I have contacted Richard Ball via email, this is his reply
Generally speaking, however, the policy eGGSA is certainly to transcribe as closely as possible the original, including accented letters.
One particular accented letter that is not transcribed as such is ú - this convention was used (in Dutch) to render easily distinguishable a hand-written u from a handwritten n. Since it does not indicate any particular pronunciation or emphasis we feel it is very adequately transcribed by the letter u which, in a modern typeface, is not confusable with n - this, we feel, helps to make the text more legible to a modern reader and alters the sense or pronunciation not at all.
é should always have been transcribed, as also ç and ö where they are used by the original scribe.
S> - Dirk - with LNAB Coetze spelled Coetzë
Richard>: Yes, certainly - I think that should be transcribed as it stands:
Coetzë - also note the first entry on that page 'Radijn' the letter that looks like ÿ is intended to stand for ij and is always transcribed as ij in Dutch.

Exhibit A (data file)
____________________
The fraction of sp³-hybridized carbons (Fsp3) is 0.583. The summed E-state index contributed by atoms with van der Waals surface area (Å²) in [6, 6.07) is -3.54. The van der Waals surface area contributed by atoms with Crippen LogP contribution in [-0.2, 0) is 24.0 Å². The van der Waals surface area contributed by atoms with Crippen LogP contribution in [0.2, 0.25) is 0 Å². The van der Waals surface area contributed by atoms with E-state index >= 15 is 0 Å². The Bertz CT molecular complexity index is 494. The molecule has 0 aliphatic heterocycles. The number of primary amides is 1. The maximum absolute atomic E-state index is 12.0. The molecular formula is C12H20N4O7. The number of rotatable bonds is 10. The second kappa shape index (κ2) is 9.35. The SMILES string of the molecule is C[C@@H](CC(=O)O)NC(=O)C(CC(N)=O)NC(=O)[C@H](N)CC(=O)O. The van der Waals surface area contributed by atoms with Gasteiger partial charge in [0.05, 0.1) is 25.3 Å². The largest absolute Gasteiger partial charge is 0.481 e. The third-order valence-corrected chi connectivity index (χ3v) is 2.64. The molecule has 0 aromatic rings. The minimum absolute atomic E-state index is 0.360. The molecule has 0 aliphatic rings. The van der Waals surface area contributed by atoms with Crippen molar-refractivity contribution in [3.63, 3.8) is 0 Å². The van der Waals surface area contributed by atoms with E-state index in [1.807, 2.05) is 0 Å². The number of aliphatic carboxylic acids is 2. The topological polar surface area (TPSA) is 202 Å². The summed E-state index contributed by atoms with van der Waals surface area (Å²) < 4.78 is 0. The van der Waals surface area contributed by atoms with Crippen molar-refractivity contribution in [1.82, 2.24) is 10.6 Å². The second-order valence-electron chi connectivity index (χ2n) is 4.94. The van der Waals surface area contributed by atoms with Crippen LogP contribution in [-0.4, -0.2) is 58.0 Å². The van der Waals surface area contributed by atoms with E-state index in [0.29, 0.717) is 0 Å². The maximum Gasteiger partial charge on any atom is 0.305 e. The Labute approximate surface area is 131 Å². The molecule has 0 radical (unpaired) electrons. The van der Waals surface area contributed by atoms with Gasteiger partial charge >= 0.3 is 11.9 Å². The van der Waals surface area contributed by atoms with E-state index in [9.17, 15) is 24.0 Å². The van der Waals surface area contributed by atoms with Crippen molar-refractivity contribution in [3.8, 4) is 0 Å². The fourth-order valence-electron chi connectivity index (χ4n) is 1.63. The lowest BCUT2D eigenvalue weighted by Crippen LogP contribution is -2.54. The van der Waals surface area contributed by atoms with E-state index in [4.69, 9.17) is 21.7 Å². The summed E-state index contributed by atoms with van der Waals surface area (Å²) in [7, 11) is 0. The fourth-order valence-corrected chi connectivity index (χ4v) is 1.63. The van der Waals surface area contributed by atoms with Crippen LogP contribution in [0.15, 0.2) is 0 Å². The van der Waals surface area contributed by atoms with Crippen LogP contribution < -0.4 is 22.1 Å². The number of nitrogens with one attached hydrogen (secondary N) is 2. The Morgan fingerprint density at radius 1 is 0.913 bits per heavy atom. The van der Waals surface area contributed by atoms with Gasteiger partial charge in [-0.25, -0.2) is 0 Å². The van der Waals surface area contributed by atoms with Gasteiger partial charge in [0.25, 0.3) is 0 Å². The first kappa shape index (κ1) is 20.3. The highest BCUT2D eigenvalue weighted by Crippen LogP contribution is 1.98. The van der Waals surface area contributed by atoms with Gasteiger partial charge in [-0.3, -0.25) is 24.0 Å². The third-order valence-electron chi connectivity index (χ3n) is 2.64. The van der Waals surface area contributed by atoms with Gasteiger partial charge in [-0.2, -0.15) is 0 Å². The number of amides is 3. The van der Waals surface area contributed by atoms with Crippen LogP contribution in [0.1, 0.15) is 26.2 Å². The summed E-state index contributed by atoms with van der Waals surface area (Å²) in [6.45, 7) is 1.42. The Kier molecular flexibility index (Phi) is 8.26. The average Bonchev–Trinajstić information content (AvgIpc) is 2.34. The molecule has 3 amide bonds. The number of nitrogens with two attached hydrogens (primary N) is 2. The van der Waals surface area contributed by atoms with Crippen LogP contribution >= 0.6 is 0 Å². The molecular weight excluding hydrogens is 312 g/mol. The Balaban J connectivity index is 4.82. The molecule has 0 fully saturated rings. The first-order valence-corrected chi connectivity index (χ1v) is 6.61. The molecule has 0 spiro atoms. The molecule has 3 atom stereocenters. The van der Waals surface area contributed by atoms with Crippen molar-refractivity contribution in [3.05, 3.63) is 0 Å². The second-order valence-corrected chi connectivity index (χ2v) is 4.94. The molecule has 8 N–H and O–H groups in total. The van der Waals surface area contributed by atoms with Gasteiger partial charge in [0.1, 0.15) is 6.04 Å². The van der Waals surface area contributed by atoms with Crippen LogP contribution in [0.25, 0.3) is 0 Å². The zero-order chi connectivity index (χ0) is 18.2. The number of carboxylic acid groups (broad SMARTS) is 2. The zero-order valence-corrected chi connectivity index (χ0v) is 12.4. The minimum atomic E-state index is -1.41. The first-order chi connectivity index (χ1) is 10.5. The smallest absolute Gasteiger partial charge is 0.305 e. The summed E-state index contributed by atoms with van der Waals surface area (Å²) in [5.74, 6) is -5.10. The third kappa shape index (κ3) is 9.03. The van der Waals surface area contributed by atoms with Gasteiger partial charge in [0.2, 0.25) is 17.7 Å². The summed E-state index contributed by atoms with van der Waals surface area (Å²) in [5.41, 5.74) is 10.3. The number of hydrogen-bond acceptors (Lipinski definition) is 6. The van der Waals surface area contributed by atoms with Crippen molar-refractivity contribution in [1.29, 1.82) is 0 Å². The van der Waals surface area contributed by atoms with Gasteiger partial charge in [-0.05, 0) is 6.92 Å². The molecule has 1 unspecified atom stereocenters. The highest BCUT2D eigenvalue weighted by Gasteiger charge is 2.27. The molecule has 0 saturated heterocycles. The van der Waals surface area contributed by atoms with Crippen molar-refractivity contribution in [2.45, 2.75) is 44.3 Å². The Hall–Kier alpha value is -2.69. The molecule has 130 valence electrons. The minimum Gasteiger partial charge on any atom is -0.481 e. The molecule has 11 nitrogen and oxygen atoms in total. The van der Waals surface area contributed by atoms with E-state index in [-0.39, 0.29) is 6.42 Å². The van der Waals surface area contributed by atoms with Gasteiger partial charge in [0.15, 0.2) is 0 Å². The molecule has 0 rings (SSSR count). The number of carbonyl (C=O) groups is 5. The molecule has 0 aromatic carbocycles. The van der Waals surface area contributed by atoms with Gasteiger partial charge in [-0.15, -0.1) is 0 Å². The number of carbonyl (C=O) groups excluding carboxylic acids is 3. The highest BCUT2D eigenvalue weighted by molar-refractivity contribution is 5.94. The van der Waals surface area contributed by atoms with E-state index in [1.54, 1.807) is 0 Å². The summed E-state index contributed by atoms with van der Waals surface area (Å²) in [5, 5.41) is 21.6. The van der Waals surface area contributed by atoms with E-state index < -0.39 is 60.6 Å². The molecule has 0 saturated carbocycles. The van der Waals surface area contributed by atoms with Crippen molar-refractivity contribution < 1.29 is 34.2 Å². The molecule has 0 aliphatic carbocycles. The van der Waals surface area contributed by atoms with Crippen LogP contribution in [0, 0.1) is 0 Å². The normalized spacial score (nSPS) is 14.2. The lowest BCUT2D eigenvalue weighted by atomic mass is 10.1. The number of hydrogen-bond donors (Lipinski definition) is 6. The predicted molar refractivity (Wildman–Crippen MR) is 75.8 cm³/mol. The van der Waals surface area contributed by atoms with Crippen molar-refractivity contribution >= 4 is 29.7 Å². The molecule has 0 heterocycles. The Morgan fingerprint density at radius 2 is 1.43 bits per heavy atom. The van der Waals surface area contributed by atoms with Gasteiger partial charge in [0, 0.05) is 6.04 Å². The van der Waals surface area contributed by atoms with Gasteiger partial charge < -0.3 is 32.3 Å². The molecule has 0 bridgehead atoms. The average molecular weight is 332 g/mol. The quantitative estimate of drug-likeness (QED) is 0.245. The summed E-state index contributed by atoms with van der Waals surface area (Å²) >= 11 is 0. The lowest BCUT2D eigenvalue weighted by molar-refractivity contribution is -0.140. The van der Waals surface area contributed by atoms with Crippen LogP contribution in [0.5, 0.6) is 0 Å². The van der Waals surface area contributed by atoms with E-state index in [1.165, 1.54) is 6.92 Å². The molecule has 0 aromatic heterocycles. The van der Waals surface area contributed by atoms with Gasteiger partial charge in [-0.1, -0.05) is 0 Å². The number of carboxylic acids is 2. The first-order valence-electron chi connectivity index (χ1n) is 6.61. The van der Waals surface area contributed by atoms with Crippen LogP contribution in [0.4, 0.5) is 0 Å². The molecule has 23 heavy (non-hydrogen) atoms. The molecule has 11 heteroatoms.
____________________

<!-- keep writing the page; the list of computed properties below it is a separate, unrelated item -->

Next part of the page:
Susan> http://eggsa.org/transcriptions/stellenbosch/g7-1/G2-7-1-13.jpg Susanna Löefke
yes, although it is a bit difficult to tell if the diaresis is over the o or the e
Susan> If I have it correct: In the 2 examples I provide, if I transcribe it, I will type it exactly as stated on the image.
Richard> I would certainly do so.
I have also contact a company that specialize in this.
In a telephone conversation with Magie of TGI, her answer: If you make a transcript of a document, it must be typed exactly as it appears on the original document. I specifically asked her about the issue of the ú and ń. Her feedback was: If it is on the handwritten document, it should be typed like that in the transcription to make it a “true” transcription.(if anyone want to contact her, feel free to google the company or email me for contact details)
So all that said, I think all the funny thingetjies will stay in use. If the members of the CoGH project wish we can have a vote on the issue with the u / n.